How to Handle Dependencies Between Pull-Requests

How to Handle Dependencies Between Pull-Requests

Hugo Escafit


At the end of this article, we will have learned valuable techniques for managing dependencies between Pull Requests (PRs). We would understand how to strategically handle conflicts and optimize the order of merges. 🦸‍♂️🚀


In the dynamic environment of software development, effective management of dependencies between pull requests (PRs) is pivotal to enabling smooth collaboration and seamless code integration. 🔌

But let’s face it, juggling dependencies manually can be a real challenge! 😫.

Why managing dependencies between PRs is a challenge?

Here are some key aspects of the problem:

Order of Merging

If PRs have dependencies on one another, the order in which they are merged becomes crucial.

Merging PRs in the wrong order could lead to broken code or features not working as intended in the main branch.

This challenge becomes even more pronounced when there are a lot of PRs dependent on each other in large projects.

It can sometimes create challenging situations where it’s difficult to assign responsibility and find solutions.

Conflict Resolution

When multiple PRs modify the same codebase, they can lead to dependency issues.

Resolving these issues manually can be time-consuming and error-prone.

Code Review Complexity

PRs that depend on changes introduced in other PRs can complicate the code review process.

Reviewers may need to consider multiple PRs at once to understand the full context, which can slow down the review and merging process.

Solution: Defining PR Dependencies

In this tutorial, we will explore how Mergify helps improve the process and improve workflow efficiency by handling dependencies. 🧑‍💻

Mergify Diagram

Mergify is a robust solution for GitHub automation, engineered to streamline our workflow and adeptly manage the intricacies of dependency handling.

We could avoid the above cases by defining “Defining Pull Request Dependencies” using Mergify’s Depends-On header. ⛓️

It handles prioritization and streamlines the process by automatically arranging the merging sequence of our pull requests.

We need to simply add a Depends-On header into the body of a pull request to indicate its dependencies.

Mergify will then wait to merge until all linked requests are successfully merged. ✅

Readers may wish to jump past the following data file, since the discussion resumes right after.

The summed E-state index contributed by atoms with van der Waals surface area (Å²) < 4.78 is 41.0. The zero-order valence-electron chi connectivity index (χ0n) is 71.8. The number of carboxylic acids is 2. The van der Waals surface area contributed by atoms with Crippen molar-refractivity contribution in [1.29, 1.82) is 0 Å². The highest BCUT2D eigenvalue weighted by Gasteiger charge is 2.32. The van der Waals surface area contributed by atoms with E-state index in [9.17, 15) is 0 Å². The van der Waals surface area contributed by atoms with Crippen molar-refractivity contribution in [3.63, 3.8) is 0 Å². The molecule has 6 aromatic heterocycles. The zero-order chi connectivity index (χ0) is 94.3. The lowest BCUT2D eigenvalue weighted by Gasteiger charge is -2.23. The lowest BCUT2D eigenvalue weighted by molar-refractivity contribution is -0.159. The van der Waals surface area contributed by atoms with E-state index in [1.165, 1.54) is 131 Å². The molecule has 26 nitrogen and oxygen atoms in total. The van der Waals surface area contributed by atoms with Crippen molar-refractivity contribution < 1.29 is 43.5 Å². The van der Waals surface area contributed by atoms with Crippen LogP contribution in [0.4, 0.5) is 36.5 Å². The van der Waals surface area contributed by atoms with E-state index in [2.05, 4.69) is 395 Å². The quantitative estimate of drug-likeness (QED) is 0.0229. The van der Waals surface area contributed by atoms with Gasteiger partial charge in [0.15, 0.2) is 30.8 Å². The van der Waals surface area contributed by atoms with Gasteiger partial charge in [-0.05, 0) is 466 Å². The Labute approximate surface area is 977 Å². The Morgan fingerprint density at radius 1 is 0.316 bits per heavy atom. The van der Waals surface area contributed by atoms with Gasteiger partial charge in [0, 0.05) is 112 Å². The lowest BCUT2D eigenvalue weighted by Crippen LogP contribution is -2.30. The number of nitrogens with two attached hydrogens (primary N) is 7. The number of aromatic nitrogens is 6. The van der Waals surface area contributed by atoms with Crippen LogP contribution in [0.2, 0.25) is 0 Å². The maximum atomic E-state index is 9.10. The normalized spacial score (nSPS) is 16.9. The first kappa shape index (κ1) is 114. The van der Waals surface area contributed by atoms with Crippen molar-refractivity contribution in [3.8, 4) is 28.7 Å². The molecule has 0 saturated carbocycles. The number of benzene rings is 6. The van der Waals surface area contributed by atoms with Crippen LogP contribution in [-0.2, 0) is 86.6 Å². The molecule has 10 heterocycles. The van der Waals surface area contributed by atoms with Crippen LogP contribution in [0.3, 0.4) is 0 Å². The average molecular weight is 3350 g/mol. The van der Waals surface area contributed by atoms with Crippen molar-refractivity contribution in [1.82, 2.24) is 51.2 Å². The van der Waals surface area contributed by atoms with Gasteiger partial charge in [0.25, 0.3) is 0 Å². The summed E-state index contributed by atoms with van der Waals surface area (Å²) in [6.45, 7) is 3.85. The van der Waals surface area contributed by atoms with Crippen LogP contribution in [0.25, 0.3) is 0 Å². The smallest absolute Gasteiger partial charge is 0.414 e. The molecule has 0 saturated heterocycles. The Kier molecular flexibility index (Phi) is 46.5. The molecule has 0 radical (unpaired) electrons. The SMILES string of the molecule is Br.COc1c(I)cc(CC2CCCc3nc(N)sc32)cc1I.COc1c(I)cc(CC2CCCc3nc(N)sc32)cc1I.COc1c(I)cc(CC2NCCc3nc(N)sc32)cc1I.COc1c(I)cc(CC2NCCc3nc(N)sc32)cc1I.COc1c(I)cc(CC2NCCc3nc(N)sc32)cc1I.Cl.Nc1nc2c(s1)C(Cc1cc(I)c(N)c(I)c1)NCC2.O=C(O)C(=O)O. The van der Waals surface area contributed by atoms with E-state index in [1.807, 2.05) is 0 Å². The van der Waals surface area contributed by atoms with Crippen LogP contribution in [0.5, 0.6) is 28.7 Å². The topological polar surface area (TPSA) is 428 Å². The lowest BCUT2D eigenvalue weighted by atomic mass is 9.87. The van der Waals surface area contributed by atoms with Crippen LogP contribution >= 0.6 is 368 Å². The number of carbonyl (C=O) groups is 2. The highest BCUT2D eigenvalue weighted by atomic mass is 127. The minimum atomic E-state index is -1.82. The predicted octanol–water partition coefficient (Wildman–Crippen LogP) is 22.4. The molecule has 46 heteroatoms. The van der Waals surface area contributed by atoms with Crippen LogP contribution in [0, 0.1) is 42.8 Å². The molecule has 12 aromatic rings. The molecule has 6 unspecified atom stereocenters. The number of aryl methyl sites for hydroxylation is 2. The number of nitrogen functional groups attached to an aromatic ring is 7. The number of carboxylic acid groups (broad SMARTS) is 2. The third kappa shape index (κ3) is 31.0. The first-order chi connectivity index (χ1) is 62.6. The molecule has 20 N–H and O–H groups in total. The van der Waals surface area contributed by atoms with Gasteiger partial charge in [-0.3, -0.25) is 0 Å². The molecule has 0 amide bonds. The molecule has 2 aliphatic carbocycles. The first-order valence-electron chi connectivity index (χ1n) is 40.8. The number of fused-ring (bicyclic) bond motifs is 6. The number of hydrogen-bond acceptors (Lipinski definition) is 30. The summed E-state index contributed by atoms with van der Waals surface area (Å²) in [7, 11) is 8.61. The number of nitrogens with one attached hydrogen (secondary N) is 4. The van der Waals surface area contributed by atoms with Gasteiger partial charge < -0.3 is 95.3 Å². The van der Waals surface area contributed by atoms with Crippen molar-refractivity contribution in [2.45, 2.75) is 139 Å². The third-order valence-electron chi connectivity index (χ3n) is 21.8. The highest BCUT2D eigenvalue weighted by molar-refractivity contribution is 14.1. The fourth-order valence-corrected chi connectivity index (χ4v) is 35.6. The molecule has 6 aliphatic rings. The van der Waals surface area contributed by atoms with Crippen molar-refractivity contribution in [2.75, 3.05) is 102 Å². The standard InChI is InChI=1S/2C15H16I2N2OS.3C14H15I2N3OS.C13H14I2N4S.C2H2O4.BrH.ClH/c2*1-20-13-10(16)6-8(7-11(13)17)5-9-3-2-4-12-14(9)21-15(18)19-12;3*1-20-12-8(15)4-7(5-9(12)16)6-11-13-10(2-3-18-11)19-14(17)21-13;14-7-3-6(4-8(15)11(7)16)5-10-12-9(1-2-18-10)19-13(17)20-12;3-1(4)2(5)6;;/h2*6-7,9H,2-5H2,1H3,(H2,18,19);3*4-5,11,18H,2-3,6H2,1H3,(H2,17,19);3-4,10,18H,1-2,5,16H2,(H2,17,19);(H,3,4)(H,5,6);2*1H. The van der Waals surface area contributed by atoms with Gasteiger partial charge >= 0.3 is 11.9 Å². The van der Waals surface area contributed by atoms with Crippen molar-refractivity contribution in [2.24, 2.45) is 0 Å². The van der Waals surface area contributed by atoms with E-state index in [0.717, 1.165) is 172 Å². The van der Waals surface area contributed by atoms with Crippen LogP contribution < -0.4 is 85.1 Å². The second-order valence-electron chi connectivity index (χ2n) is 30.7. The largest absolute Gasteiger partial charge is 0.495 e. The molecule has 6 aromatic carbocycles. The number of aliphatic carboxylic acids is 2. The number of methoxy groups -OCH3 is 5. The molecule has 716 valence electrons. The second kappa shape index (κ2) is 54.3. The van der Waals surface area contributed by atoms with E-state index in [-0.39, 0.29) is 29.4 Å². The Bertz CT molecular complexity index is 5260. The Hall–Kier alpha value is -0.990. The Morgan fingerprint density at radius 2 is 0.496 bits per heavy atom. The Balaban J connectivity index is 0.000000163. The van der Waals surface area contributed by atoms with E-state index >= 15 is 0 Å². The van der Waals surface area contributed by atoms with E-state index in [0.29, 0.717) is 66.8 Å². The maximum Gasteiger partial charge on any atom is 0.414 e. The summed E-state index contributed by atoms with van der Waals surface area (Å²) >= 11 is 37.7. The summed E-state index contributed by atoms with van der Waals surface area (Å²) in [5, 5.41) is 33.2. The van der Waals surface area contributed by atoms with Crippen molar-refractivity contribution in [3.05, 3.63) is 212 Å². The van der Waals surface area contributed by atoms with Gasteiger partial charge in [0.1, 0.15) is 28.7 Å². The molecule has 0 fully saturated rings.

User journey diagram

Now let’s see this in action with a simple example:

Step 1: Project Setup

For this example, we would start out by setting up a basic React project.

mkdir mergify-demo
cd mergify-demo
git init
npx create-react-app ./

For this example, we would be making pull requests creating different branches for our changes and opening pull requests into the main branch with dependencies.

Setting up the project

Step 2: Setting up Rules

We will go ahead and create our .mergify.yml file.

The Mergify configuration file contains a pull_request_rules key, which includes a list of rules.

Each rule has a name, conditions, and actions.

We would need to define the conditions that must match for the rule to be applied and specify the actions that will be executed when the conditions are met.

Here’s what our file would look like 👇


  - name: default
      - label=merge
  - name: Alert on dependency updates
      - files~=package.json
          - dependency update
        name: default

The above rule will check if the package.json file has been changed - if yes, then it will add a label dependency update and put the PR in the queue named default.

It will then merge the PR when the label merge is applied to the PR.

We can use the Mergify config editor to validate our rules before using them.

Here’s how our folder structure will look like after adding .mergify.yml file 👇

Folder Structure

Step 3: Pushing the repo

Now we would create a new repository in GitHub and push our project to it.

git add .
git commit -m "first commit"
git branch -M main